16 CFR Part 315; Agency Information Collection Activities: Review; Comment Request; Contact Lens Rule: FTC Project No. R511995 #00067

Submission Number:
00067
Commenter:
Richard Driscoll
State:
Texas
Initiative Name:
16 CFR Part 315; Agency Information Collection Activities: Review; Comment Request; Contact Lens Rule: FTC Project No. R511995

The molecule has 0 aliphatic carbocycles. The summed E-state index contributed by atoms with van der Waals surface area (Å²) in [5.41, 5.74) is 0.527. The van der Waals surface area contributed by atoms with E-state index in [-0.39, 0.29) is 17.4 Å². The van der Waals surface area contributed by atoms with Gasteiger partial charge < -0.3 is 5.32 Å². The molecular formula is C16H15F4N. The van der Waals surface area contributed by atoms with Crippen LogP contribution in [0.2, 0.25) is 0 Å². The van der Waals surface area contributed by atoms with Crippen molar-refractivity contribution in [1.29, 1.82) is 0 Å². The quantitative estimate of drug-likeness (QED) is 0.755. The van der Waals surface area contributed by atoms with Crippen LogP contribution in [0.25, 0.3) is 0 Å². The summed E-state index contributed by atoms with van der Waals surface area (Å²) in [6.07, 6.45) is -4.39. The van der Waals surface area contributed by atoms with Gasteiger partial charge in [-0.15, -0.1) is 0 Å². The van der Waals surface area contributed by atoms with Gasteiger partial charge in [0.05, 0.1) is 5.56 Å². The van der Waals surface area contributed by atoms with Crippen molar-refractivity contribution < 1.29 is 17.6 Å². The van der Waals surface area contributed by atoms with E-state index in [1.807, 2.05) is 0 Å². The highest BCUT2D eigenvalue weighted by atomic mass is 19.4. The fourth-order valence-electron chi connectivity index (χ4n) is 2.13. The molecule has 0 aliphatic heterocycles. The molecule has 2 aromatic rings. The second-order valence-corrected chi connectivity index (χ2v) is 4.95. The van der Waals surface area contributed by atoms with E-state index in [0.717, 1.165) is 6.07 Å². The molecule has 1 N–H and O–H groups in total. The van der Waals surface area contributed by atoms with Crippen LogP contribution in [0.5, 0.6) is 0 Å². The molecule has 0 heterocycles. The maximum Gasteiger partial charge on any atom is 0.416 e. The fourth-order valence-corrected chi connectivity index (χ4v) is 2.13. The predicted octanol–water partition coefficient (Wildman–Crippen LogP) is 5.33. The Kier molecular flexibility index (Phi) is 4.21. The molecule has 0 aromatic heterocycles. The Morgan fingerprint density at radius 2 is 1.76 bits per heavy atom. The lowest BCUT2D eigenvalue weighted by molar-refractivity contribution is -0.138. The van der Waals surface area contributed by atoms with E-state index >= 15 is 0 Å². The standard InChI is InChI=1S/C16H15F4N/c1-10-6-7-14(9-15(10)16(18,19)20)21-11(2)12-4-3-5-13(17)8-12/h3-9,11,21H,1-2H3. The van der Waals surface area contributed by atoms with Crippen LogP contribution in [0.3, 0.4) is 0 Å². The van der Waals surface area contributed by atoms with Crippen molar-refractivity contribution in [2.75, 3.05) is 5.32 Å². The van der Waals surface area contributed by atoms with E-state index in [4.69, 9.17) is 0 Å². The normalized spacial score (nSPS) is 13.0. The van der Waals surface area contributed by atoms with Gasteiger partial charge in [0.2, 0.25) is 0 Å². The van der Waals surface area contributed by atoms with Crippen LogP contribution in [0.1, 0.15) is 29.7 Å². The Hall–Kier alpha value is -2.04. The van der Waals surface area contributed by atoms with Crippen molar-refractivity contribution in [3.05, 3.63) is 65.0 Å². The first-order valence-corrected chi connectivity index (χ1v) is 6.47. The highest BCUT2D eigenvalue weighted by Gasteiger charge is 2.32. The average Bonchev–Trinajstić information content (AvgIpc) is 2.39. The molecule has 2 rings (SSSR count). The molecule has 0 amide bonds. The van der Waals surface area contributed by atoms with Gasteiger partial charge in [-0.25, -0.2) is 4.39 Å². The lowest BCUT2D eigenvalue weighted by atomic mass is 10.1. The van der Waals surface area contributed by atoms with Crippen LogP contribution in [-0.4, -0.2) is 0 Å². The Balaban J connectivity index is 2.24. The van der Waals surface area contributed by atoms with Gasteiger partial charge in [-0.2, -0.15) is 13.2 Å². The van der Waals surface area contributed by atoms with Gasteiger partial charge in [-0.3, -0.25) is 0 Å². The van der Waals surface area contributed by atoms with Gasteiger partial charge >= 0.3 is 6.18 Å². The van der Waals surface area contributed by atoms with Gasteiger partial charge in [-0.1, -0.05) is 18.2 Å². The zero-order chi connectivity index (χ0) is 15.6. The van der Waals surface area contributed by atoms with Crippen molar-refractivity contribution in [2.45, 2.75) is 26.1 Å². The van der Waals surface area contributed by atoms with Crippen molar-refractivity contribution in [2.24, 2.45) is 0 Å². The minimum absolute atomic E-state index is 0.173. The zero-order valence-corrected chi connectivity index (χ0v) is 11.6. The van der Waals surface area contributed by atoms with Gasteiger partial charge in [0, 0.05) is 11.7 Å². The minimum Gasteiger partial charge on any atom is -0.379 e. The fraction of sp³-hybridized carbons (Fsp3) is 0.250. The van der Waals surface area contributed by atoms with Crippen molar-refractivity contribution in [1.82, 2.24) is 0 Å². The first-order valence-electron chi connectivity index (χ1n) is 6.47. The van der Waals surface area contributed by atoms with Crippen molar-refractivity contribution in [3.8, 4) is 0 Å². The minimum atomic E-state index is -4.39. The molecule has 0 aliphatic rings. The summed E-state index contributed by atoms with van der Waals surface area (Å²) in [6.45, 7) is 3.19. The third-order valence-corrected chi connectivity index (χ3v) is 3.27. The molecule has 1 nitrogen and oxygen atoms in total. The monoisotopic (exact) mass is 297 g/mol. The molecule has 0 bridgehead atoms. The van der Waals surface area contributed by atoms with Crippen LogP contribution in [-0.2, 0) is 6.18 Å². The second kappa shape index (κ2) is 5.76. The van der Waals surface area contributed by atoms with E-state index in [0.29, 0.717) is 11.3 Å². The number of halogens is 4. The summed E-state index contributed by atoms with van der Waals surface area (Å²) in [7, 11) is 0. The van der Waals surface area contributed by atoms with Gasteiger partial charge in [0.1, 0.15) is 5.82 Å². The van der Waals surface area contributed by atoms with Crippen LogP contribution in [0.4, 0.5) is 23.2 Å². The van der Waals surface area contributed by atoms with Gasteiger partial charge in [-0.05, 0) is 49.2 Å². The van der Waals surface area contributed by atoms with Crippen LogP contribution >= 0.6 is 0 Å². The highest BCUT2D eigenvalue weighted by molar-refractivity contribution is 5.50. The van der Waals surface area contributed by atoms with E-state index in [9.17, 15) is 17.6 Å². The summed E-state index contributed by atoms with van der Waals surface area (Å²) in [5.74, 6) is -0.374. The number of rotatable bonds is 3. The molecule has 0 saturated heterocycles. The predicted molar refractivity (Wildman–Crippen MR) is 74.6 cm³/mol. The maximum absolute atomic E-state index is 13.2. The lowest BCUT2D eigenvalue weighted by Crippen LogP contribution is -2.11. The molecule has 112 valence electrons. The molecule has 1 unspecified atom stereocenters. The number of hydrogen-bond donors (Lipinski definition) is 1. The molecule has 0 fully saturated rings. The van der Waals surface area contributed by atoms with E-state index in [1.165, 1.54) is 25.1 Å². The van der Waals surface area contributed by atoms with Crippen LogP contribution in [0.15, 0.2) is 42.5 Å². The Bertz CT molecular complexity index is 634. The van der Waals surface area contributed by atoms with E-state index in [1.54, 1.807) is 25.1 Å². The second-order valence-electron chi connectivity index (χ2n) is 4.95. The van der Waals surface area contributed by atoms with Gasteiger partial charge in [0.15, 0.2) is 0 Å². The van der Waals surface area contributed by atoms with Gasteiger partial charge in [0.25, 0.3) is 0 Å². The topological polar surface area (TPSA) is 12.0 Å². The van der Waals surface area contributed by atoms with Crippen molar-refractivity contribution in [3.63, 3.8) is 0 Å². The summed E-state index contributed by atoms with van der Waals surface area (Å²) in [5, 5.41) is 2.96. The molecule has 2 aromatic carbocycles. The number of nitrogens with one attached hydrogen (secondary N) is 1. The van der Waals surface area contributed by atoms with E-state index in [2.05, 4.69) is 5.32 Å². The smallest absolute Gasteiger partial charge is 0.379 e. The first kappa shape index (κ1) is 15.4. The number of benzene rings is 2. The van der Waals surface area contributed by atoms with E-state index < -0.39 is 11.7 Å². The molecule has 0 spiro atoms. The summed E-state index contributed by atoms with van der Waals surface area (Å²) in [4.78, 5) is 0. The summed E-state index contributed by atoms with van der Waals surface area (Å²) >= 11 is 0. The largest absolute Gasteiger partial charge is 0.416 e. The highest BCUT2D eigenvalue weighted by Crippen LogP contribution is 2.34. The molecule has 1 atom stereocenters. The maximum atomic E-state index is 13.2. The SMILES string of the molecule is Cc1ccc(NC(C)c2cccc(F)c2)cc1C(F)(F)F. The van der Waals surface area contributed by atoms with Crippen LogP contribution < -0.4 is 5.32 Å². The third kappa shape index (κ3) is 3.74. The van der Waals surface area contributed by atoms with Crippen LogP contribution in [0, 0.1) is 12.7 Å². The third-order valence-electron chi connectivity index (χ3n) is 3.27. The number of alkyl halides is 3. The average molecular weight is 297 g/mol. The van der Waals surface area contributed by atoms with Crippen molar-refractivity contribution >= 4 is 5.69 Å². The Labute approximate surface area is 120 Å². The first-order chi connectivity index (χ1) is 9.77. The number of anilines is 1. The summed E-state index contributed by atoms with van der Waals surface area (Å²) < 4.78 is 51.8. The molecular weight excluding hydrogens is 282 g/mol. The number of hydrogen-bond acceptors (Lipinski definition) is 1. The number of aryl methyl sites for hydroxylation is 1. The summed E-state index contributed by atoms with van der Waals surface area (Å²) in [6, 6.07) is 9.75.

I am all for an open market. I have no problem with patients using a WRITTEN prescription to get their contact lenses from other vendors. The problem with the current contact lens rule is that the patient doesn't need to use a written prescription to acquire their lenses. Contact lenses, like medication, are supposed to be dispensed via a prescription; however, The Contact Lens Act does not treat a contact lens Rx in the same way as a prescription I would write for medication. A written prescription is not required to purchase contact lenses online since a patient can enter their parameters and then a doctor must verify it. Patients should have to send in their written prescription just like they have to do when purchasing medications online. Doctors should not be expected to verify the parameters of a prescription that they have already written, require a written prescription as is done for medications. Since the online vendor is not required to receive the written prescription, unlike medications, before dispensing the contact lenses patients will often report the wrong doctor to the online vendor in hopes that the prescription verification request will be ignored and they will get their contact lenses without a prescription. This happens a lot since patients merely need to continue to reporting incorrect doctor information until a doctor's office fails to verify or deny the request or hope that their doctor's staff will be too busy to respond and they'll be able to fill an expired or non existent prescription. All of this could be prevented and patients' health preserved if a written prescription is required to verify the parameters instead of requiring the doctors to answer a robocall or fax to verify something that was already verified by the written prescription.